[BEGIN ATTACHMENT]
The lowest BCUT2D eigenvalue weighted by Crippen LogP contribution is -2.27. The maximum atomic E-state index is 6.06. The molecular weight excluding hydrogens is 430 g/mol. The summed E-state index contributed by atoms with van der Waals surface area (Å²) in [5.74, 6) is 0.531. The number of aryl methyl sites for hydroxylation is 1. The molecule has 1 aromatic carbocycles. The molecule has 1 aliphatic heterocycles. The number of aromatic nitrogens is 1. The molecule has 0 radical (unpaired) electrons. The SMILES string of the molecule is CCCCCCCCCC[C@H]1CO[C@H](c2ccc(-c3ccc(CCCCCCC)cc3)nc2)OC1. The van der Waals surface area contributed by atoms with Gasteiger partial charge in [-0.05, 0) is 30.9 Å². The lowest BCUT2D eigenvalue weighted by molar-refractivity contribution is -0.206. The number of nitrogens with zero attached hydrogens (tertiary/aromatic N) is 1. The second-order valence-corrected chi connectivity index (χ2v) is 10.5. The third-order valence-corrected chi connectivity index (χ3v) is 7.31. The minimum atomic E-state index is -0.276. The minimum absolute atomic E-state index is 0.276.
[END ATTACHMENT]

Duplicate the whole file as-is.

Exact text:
The lowest BCUT2D eigenvalue weighted by Crippen LogP contribution is -2.27. The maximum atomic E-state index is 6.06. The molecular weight excluding hydrogens is 430 g/mol. The summed E-state index contributed by atoms with van der Waals surface area (Å²) in [5.74, 6) is 0.531. The number of aryl methyl sites for hydroxylation is 1. The molecule has 1 aromatic carbocycles. The molecule has 1 aliphatic heterocycles. The number of aromatic nitrogens is 1. The molecule has 0 radical (unpaired) electrons. The SMILES string of the molecule is CCCCCCCCCC[C@H]1CO[C@H](c2ccc(-c3ccc(CCCCCCC)cc3)nc2)OC1. The van der Waals surface area contributed by atoms with Gasteiger partial charge in [-0.05, 0) is 30.9 Å². The lowest BCUT2D eigenvalue weighted by molar-refractivity contribution is -0.206. The number of nitrogens with zero attached hydrogens (tertiary/aromatic N) is 1. The second-order valence-corrected chi connectivity index (χ2v) is 10.5. The third-order valence-corrected chi connectivity index (χ3v) is 7.31. The minimum atomic E-state index is -0.276. The minimum absolute atomic E-state index is 0.276.